In general, in Western cultures, we think linearly. One cause has one effect. “A” causes “B”, “B” causes “C”, and “C” causes “D” When we think in terms of “systems”, the possibility that “A”, “B”, “C”, and “D” are all interrelated in a multidimensional fashion, new approaches to understanding and impacting on life can emerge.
I have always been fascinated with the “tetrahedron”. The most basic example of the tetrahedron in nature is the carbon atom which connects to form this pattern and is the basic building block of life on earth. Plato felt that the tetrahedron represented the element, “fire”. The tetrahedron is the simplest three dimensional solid. Most important to me is that every point on the object connects to every other point. This makes it perfect for representing a system where more than two or three variables or factors all interrelate. One of my favorite system representations demonstrates the dynamic relationship between the body, the mind, the world, and the spirit.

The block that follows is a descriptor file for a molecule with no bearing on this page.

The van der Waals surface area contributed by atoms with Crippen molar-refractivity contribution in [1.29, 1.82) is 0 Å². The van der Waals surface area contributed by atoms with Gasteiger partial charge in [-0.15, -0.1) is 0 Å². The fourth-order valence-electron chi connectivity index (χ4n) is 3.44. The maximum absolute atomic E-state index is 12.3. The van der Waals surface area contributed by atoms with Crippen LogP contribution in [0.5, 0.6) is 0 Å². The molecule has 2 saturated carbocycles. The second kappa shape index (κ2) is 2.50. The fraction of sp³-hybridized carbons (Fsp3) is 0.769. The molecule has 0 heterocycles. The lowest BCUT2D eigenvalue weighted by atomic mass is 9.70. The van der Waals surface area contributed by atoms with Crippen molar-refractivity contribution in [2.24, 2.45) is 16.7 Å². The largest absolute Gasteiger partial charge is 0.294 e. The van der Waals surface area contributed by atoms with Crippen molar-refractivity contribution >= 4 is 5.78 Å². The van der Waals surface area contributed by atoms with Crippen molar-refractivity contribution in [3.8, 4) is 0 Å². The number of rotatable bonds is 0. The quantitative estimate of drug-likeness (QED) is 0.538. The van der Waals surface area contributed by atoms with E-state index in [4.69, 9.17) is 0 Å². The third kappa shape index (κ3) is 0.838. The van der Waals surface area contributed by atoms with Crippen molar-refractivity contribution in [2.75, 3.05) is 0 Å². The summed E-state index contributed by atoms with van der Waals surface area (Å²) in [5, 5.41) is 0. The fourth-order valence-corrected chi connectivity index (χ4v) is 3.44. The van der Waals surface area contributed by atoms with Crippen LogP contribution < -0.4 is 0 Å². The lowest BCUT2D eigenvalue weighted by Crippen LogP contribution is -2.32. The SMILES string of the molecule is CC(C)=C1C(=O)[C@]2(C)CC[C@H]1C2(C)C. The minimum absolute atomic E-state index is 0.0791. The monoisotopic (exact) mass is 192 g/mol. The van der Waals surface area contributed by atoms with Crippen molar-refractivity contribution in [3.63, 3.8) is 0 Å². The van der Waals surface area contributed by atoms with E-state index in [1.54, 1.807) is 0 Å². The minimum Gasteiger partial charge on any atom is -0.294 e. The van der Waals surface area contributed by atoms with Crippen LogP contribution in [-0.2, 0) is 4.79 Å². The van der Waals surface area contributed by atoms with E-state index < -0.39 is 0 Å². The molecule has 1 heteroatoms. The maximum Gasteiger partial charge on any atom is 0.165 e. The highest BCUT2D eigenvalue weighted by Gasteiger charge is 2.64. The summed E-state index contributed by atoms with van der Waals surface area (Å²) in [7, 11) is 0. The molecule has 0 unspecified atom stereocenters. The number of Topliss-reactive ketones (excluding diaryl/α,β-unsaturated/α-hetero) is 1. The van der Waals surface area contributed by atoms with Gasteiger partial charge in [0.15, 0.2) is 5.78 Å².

As a psychiatrist, I often used the tetrahedron to demonstrate the relationship between brain chemistry, thoughts, behavior and emotions in diagnosis and treatment. As a coach, I use a systems approach to move a person forward towards their goals. I do not follow a list or a predetermined program. I do not follow any particular order of questions or activities as I address your challenges. Instead I use the agility I have gained through my experience and training to dynamically move you forward approaching your case from a systems perspective. You will find some examples of the systems I use as I work with my clients in my descriptions of life and executive coaching.